Sunday with George: Deafheaven- New Bermuda

No comments

In Japanese, there is a phrase, “Koi No Yokan.” From what I understand, there isn’t an exact, literal English translation, but if one were to rough it out, they’d get something along the lines of, “premonition of love”.

The first time I heard Deafheaven’s music, I felt this. I knew it, wholly.

I’d missed, “Sunbather”, the band’s breakthrough, when the album originally came out in 2013, but I only needed to hear about 3 seconds of, “Dreamhouse”, a year later, to know what time it was.

For my money, amongst the more tremendous musical statements of the past 20 years, “Dreamhouse” is something unto itself. It’s not like what Deafheaven does in that song has never been done before (see Alcest), it’s just that no one had ever done it in quite that way.

It’s the specifics of the volume, the speed, and the dynamics. The drumming is near impossible, and the buzzsaw guitars smolder, sounding as though they’re sinking to the core of the sun, awash in equal parts bliss and rage.

It’s incredible, and I have nothing but appreciation for it. That said, I think, “New Bermuda” is a better album– it’s tighter and more focused.

Up front, the lyrics are pretty bleak. This isn’t to say that Sunbather’s lyrics are not, but here, singer and lyricist George Clarke is just in no way a happy person, and he’s letting you know about it.

As the album’s lyrics are screamed and/or shouted, you really can’t make things out, unless you have a lyric sheet on hand. It’s actually a fairly rewarding experience, reading along as you listen, and I’d encourage it. Clarke’s lyrics are often poetic, and in certain instances, they brush up against what I’d call uncommon beauty.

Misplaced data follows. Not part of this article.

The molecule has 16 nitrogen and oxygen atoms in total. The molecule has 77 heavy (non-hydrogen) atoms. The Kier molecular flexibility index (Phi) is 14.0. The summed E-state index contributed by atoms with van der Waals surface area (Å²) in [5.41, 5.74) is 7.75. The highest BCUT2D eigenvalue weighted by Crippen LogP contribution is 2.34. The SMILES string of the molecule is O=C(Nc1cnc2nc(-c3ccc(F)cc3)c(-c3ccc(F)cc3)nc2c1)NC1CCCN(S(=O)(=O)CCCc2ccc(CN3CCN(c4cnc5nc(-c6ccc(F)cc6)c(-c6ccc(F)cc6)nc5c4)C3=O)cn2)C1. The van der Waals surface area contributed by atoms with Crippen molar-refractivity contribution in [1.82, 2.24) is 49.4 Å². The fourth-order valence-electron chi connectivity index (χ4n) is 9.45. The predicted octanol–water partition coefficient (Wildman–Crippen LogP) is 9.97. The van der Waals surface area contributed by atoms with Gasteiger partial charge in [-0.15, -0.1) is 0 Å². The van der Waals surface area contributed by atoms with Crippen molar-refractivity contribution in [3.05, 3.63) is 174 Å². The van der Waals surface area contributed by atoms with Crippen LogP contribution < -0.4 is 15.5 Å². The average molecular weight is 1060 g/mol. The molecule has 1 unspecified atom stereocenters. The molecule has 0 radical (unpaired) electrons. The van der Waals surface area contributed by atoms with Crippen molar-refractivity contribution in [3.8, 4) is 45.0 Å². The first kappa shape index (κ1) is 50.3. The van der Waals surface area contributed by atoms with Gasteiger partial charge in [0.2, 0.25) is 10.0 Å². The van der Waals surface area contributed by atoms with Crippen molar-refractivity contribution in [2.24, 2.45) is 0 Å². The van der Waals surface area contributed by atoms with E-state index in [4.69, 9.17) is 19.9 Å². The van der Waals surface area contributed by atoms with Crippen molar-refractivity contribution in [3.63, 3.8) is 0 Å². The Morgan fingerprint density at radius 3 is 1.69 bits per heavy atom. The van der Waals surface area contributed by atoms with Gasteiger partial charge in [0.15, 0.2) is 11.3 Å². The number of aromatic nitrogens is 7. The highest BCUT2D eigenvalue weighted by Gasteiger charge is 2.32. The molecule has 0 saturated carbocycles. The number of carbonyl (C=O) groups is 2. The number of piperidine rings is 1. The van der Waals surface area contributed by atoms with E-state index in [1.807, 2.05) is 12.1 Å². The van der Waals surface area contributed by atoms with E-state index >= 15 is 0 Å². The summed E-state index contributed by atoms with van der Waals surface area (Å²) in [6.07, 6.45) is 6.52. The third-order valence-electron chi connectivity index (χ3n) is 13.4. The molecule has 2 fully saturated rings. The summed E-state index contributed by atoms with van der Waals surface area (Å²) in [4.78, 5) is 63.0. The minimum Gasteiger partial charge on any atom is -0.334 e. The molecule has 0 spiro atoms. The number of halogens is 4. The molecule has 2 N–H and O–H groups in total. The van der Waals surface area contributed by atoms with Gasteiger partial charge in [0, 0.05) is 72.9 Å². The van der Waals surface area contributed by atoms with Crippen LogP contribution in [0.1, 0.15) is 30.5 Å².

The album begins with “Brought to the Water.” It’s not the same statement that “Dream House” is, but I recall being on board with it the first time I heard it, especially once drummer Daniel Tracy starts weaving that ever-so-pretty tapestry around the halfway mark in the song.

Tracy’s contribution to breakdown that occurs in “Brought to the Water” is not unlike something Mike Clarke or Jack DeJohnette might have come up with in the early part of the 1970s. It might not technically be considered, “linear drumming”, but it has the artistry of the approach— the delicacy playing against the power, the technicality, and just generally delicious flavor. It’s also some gutter-ass shit, that offers a fairly unique bed (of nails) upon which the riffs of the guitars/bass and screams of George Clarke can bounce (or dive-bomb).

The album’s second song, “Luna”, begins with the best riff that James Hetfield didn’t write for “Kill Em’ All”, careening full speed towards the dreamiest guitar parts that Robin Guthrie didn’t write for Cocteau Twins’ “Treasure”.

To be clear, calling to attention these other musicians and bands is not to make it appear as though the band is strictly a derivative act. They have a wide range of influences, and much of the album’s joy (at least for me) is to be found in where particularly they pull from.

In any case, the song goes from brutal to beautiful and back, teeing up the only song on the album that I believe to be just okay, “Baby Blue.”